Everyone in the classic car world knows how hard it is to value an AC/ Shelby Cobra. There is such a confusion of models, types, continuations and replicas that make it a minefield, even if the chassis number has the charmed ‘CSX’ prefix, denoting that the divine hand of Carroll Shelby had touched the car.
That said, there are three Cobras that stand out from the rest: the only prototype (CSX2000), the first production car (CSX2001) and the first works racing car (CSX2002). The fourth book in Porter Press’s Exceptional Cars series tells the story of these three machines in a visual treat by Gordon Bruce.
The result is, as ever, delightful to read. There’s something for everyone: a great layout, amazing photographs and simple chapter focus to attract those generally interested in classics, but there’s also a huge amount of hidden detail that Bruce has unearthed for the Shelby or Cobra buff. Build photos of the prototype in Dean Moon’s garage in Santa Fe Springs, with his staff rubbing the bare bodywork down with Brillo pads; a period newspaper ‘for sale’ notice for CSX2001 stating that it is “Ideal for swift competition at Watkin’s Glen or for elderly lady commuting to super market (sic)”; it is tiny details like this that make this series of books come alive. As usual, every aspect of the cars is dissected, from the design development of the AC Ace from the original Tojeiro roadster to a biography of all major players in the story: Ken Miles, Peter Brock, and of course Shelby himself.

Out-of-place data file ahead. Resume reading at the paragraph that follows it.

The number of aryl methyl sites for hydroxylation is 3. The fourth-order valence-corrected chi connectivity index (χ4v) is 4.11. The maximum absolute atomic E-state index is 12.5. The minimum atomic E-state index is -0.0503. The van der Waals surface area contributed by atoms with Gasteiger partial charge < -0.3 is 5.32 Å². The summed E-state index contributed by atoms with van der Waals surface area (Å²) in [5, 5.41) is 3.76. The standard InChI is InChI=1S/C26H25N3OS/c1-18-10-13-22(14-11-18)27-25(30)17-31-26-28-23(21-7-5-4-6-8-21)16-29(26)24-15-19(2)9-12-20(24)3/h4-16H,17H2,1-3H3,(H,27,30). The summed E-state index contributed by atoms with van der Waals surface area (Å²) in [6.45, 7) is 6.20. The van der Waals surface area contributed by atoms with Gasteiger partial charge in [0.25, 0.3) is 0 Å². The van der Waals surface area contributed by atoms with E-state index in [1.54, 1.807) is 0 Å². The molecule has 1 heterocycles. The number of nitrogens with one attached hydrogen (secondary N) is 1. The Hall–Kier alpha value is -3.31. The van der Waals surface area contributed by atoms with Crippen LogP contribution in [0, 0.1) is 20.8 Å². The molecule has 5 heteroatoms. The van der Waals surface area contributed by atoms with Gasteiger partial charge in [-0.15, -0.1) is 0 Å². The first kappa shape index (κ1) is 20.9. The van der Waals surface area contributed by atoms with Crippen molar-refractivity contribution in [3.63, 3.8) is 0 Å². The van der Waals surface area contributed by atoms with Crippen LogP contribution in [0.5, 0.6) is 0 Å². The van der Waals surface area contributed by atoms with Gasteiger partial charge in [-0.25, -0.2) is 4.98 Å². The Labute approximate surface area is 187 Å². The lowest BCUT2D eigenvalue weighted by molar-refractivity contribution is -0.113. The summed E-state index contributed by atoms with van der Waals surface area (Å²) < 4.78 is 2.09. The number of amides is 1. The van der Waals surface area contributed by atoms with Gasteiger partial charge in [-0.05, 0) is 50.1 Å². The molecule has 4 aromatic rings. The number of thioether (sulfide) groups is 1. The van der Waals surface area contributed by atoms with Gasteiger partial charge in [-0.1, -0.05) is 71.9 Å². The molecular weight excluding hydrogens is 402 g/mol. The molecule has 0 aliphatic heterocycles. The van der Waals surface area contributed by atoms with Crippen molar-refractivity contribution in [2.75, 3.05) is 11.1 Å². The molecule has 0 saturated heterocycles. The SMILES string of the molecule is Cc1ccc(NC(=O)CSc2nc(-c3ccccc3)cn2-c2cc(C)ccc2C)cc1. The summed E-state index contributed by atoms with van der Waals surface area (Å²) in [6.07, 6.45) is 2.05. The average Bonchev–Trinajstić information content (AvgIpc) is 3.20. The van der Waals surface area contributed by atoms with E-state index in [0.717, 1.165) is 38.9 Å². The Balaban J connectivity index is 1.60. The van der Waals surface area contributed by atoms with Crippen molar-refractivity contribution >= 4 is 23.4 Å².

There’s also the usual superb quality studio photographs of the cars. These capture superb and interesting little details that others would miss: a wheel removed to study the brake calliper; CSX2002’s battered original door mirror, the prototype’s boot trimming.
The book ends with a chapter describing the development of the model range – a handy guide, given the statement I started this article with.
All in all, Bruce’s story of the first three Shelby Cobras is a really good book – full of facts and beautiful to look at. It is available from www.porterpress.co.uk for £30, ISBN 978-1-907085-55-0